Again, this is not a frequent question but, should be because it explains about 15 other Frequently Asked Questions about how solar systems work.
Basically almost all states in the US have laws which make utility companies offer “net metering”. This means that when your system, designed by experts to match your house monthly electric load with the average solar hour days, will over produce a predicted amount of electricity and, the utility company buys, or “credits”, the homeowner for this excess. Then, at night or during cloudy/rainy/snowy days the utility company gives you your credited energy against the usage you put on the grid. Sort of like a savings account that you use all month to pay you bills at the end of the month.
Ultimately, if the system is properly engineered for your projected demand for power, your utility bill should be close to zero (most utility companies are allowed to charge a small amount for using their grid). At the end of a year, if there is an excess, the homeowner will get paid the difference. Don’t expect a big check because they are only required to pay you the equivalent of about .10 on the dollar. If your rate is .15/kwh and you have a surplus of 1000 kwh then you will get a check for $15.
NO!. Unfortunately solar power does not really work the way most people think. First, it gets converted from direct current (DC) to alternating current (AC) and then it is sent directly onto the utility companies’ grid. Your home is credited and, then you are sent power from the utility company to supply your instantaneous demands. It is quite difficult to explain but, trust me, you cannot just pump power from the solar system and expect that at any given moment you will have enough to run the appliances in your home. To be able to meet a varying demand for power there has to be a constantly “varying” supply. This could not happen say, when the sun is behind clouds or it is nighttime.
This is probably the trillion-dollar question…no, really…if we had a 100% guarantee that there is an advantage to having battery storage, in conjunction with your solar system, big utility companies would be bankrupt in about 5 years. Well, and, for that matter, big oil would likely be the next to suffer greatly, hence the term “trillion-dollar” question.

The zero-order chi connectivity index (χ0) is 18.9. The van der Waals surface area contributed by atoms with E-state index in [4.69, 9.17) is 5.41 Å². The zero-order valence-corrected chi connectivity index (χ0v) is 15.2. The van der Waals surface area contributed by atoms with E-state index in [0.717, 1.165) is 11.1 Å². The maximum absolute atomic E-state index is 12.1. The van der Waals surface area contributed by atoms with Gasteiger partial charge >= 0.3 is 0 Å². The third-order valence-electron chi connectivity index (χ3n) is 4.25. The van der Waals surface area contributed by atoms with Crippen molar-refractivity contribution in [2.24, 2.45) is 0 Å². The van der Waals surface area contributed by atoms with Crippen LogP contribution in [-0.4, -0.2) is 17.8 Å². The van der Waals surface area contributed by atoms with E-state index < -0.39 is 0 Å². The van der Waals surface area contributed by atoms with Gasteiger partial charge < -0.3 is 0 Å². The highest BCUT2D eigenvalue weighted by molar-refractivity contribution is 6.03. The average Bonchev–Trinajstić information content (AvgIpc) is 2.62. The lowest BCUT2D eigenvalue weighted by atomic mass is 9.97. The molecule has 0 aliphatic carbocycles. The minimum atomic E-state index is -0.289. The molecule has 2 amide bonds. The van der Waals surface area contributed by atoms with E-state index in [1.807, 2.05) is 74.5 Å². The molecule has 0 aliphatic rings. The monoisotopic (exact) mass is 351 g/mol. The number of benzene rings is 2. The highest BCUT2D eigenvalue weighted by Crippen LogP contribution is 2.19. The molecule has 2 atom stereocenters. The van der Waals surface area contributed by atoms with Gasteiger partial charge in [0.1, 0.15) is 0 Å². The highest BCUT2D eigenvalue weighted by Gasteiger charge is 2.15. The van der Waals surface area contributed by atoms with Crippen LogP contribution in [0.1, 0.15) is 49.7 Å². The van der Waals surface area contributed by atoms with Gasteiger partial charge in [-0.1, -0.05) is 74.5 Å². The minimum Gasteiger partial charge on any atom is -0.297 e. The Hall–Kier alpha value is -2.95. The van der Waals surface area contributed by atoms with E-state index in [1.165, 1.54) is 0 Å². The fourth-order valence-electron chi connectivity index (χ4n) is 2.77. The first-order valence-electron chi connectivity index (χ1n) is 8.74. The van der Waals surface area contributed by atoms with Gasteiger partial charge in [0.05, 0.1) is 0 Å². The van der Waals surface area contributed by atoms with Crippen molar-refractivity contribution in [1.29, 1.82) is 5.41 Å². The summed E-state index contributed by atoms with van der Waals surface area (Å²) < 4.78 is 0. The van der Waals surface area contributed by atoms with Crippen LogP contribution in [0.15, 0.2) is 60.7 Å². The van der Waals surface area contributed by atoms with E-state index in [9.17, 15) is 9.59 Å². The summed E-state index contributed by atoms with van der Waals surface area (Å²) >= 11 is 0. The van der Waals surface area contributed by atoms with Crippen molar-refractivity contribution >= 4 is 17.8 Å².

Yes, theoretically, battery storage would ultimately put an end to the need for nonrenewable energy as we know it today. This is because, with a properly engineered battery storage system, the power grid could be circumvented and there would be very little, if any, need to depend on the grid for power, even during a power outage.
Battery technology is almost 80% in line with the efficiencies and competitive costs of solar itself but, getting the power loads to be uninterrupted, night or day, with the proper matching of stored power, is still in theory. The JLH Sustainable Homes Co. is investing time and resources in the technology of AI to help make this a viable solution for total energy independence.


IMP (Insulated Metal Panel) technology has been around for many years. It has primarily been used in building refrigerated buildings where whole warehouses needed to be kept at very low temperatures. With its’ unique combination of steel outer casing, high density foam center and steel inner casing, this type of assembly is 400% more efficient than conventional building systems of concrete block or stick built structures with fiberglass or foam panel insulation.
This is a very common question and based on years of use in the field, the fact is that by not letting moisture into the building to begin with, these structures remain very moisture and humidity free. With properly engineered HVAC systems, the homes are well ventilated with fresh, moisture free air and, will not allow moisture in when there is heavy rain and excess humidity outside.
An IMP structure is actually much healthier to live in than conventional homes. It is almost impossible to avoid some type of VOC’s or air pollutants with wood and concrete structures with fiberglass insulation. The IMP shell actually shields any harmful VOC’s from entering into the home because of its’ engineered steel casing between the insulation and the interior living environment. Also, these environments have been cleared by USDA for storing Federally inspected meat and produce in large warehouses for more than 20 years.
Because the IMP panels are engineered and fabricated in a controlled environment before being sent to the homesite, there are not as many color options as you might find at Home Depot. However, there are many textures, styles and varieties of ways these panels can be assembled, giving the homeowner many creative and modern choices.
Yes, the panels can be painted but, the warranty on the original finish will be voided because the factory engineered process, designed to last 25 years or more, is compromised. The quality of the paint and the painting company should be familiarized with the IMP paint process before painting because these are steel and there are specific repainting protocols for painting steel versus wood or stucco.
Just like the siding on your house or the stucco covering, damages happen and matching a repair requires a skilled professional, in order for the repair to not be noticeable. Yes, the technology has been around for over 20 years and there are ways to repair the IMP to blend in as if nothing happened.
Because the entire frame and envelope is specifically engineered to withstand the elements of every county (wind in Florida, snow in Maine) these structures will lower most homeowners’ insurance premiums. With a 25 year warranty on the entire structure, this will save a lot from insurance companies paying claims for damage from natural causes.